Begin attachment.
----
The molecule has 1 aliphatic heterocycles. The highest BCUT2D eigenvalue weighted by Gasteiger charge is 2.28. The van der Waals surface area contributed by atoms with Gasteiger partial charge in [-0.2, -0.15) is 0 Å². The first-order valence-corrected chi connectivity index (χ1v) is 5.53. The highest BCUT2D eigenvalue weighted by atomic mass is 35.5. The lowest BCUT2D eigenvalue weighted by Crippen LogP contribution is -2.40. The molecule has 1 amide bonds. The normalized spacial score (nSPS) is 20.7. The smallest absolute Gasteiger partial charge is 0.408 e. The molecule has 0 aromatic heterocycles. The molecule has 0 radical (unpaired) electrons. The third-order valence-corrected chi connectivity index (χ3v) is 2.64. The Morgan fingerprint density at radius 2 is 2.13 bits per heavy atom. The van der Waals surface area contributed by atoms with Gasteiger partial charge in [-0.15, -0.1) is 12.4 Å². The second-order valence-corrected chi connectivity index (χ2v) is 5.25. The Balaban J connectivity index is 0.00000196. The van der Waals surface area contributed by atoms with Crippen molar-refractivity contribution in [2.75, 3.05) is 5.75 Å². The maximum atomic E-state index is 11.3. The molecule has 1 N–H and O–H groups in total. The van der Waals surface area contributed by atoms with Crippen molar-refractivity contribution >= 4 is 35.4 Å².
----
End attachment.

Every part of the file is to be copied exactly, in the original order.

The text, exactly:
The molecule has 1 aliphatic heterocycles. The highest BCUT2D eigenvalue weighted by Gasteiger charge is 2.28. The van der Waals surface area contributed by atoms with Gasteiger partial charge in [-0.2, -0.15) is 0 Å². The first-order valence-corrected chi connectivity index (χ1v) is 5.53. The highest BCUT2D eigenvalue weighted by atomic mass is 35.5. The lowest BCUT2D eigenvalue weighted by Crippen LogP contribution is -2.40. The molecule has 1 amide bonds. The normalized spacial score (nSPS) is 20.7. The smallest absolute Gasteiger partial charge is 0.408 e. The molecule has 0 aromatic heterocycles. The molecule has 0 radical (unpaired) electrons. The third-order valence-corrected chi connectivity index (χ3v) is 2.64. The Morgan fingerprint density at radius 2 is 2.13 bits per heavy atom. The van der Waals surface area contributed by atoms with Gasteiger partial charge in [-0.15, -0.1) is 12.4 Å². The second-order valence-corrected chi connectivity index (χ2v) is 5.25. The Balaban J connectivity index is 0.00000196. The van der Waals surface area contributed by atoms with Crippen molar-refractivity contribution in [2.75, 3.05) is 5.75 Å². The maximum atomic E-state index is 11.3. The molecule has 1 N–H and O–H groups in total. The van der Waals surface area contributed by atoms with Crippen molar-refractivity contribution >= 4 is 35.4 Å².